Once I locked in on the Warmboard system it opened up my design choices for the flooring. Tile in the sitting room, tile in the kitchen, bathrooms and even tile in the bedroom! I’m doing it. Without the radiant heated floors there would be no way I would install tile in the bedroom in this cold climate, but I was set on keeping the wood ceilings as is and I didn’t want wood on both the ceilings and the floors, so with the Warmboard to keep the tile from feeling too cold and giving me the look I wanted, it was a win, win. We are doing carpet in the kids bedrooms and the large fireplace living room to keep those spaces extra cozy, laminate in the dining room, pantries and closets (I was originally planning on tiling those rooms too but when we got the labor estimates back for tile install we had to make some cut backs), and tile everywhere else. A peek at some of the finishes we’ve narrowed in on above!

Another way we are saving some pennies (like $5000 worth of pennies, because we are covering A LOT of square footage) is by installing all the panels ourselves. This whole renovation is a mix of DIY and hired out work through our contractor, to get the most out of our budget (and so I can splurge on certain things like terrazzo floors in the main living space) and the Warmboard installation is a perfect illustration of that. We install the panels and then licensed heating & cooling professionals come in to run all the tubing, install a new boiler (ours is on its last leg) and does all the plumbing and mechanical portion of the install.

We just started installation and Rupe got a new power tool… so he’s happy. It’s an auto-feed drill that allows you to stay standing while screwing in all 16 screws per panel. We did the math based on how many panels we have to install and needed 5,000 screws! Rupe’s knees are very thankful for the screw-loading stand up drill. Pop Pop and Rupe are on panels, me mostly on the sidelines this time, with the kids but jumping in and throwing my 2 cents in whether or not it is appreciated, and Mimi is sweeping up the floors as they go to make sure there’s no princess and the pea situation under the panels. Warmboard supplies an install kit and a detailed custom design plan to follow which makes it a little like a putting together a giant scale, but fairly simple, puzzle. There was a bit of a learning curve at the beginning but once we got into a groove (pun intended) things started to move. I’ll let you know how we do on the rest of the house! Wish us luck. x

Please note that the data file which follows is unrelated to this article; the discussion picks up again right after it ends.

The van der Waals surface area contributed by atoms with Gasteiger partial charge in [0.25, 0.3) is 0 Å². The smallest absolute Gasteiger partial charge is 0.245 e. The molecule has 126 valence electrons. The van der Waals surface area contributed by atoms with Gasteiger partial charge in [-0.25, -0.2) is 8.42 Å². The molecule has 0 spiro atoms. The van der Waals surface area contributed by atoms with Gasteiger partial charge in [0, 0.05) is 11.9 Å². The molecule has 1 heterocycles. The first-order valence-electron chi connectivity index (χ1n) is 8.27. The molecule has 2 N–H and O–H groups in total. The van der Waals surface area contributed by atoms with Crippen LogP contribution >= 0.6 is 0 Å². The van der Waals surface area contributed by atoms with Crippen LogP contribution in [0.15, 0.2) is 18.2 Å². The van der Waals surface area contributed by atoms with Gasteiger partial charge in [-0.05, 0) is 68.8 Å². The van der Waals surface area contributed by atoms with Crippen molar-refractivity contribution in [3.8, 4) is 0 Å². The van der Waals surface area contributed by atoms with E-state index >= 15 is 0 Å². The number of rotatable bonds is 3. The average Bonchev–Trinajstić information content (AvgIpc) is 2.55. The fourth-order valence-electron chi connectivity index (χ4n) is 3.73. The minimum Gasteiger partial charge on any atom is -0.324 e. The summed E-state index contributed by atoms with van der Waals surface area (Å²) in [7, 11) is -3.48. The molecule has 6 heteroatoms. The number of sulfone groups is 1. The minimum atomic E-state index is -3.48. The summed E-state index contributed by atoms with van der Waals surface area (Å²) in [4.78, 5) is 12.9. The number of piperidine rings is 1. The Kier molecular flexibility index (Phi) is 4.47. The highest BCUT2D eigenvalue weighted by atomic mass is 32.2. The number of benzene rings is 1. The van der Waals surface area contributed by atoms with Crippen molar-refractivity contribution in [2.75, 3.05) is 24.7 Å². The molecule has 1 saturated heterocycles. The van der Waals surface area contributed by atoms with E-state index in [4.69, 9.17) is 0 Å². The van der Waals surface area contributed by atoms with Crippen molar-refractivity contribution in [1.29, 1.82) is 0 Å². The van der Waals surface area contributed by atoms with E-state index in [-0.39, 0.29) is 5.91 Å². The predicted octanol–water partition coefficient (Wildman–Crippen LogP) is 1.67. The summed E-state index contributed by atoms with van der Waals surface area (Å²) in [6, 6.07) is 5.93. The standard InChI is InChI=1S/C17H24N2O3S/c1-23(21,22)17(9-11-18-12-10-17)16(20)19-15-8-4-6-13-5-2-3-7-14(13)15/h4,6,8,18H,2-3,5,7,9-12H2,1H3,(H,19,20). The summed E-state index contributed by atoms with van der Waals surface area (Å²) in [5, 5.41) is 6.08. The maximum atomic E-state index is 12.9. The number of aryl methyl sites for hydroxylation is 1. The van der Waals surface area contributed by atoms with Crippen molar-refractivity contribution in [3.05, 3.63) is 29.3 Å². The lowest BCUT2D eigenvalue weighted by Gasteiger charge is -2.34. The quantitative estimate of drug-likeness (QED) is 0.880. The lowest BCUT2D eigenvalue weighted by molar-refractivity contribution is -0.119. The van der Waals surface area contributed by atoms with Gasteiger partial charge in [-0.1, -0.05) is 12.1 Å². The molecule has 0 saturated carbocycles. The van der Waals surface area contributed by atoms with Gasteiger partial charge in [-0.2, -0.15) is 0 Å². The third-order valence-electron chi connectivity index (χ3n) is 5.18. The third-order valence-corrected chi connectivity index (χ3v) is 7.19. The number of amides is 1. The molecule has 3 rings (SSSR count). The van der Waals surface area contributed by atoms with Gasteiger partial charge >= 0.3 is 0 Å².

Oh and p.s. I got the question a lot on IG if this will be our only heat source and the answer is yes! I’ve heard that some radiant systems may require supplemental heating, but not Warmboard! It is supposed to heat better than forced air, especially when it comes to heating rooms like ours, that are very large and have tall ceilings (ours are 20 feet tall at the peak!). But don’t worry, this girl has been in California for way too long… so it better do the job, I will be the true test and report back.